Background: Research has shown significant relations between fear and avoidance of pain and the suffering and disability of chronic pain. Effective measurement tools have formed the foundation for studying these relations.
Methods: The present article describes the initial development and validation of the PASS-20, a short form version of the Pain Anxiety Symptoms Scale (PASS). Like the original inventory, the PASS-20 measures fear and anxiety responses specific to pain. Items were selected for the short version based on item variance, item intercorrelation and reliability analyses.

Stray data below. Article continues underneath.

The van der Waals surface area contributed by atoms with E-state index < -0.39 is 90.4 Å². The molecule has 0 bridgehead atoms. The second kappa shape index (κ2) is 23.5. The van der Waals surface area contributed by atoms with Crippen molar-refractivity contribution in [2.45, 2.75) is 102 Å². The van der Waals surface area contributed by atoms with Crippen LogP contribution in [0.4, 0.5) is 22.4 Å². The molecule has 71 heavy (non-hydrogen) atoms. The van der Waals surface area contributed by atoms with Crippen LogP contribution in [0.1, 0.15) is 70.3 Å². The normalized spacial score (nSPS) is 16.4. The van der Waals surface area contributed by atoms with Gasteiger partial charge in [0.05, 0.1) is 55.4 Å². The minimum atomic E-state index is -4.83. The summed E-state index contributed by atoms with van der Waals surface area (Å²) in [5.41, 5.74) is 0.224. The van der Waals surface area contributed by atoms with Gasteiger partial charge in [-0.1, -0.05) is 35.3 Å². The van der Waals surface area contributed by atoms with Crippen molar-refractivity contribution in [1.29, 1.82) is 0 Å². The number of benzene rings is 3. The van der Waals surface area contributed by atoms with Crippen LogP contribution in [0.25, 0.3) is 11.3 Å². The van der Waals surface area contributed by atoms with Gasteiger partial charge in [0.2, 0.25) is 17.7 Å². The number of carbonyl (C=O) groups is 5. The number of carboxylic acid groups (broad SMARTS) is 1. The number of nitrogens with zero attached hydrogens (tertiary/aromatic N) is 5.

Results: The PASS-20 shows strong internal consistency, reliability, and good predictive and construct validity. Item reduction appears to result in minimal shrinkage of validity correlations.
Conclusions: Overall, the results suggest that the short form retains adequate psychometric properties. Possible research and clinical implications for the PASS-20 include more efficient screening during evaluations of patients with chronic pain, and use when the time or effort needed for the full version is prohibitive.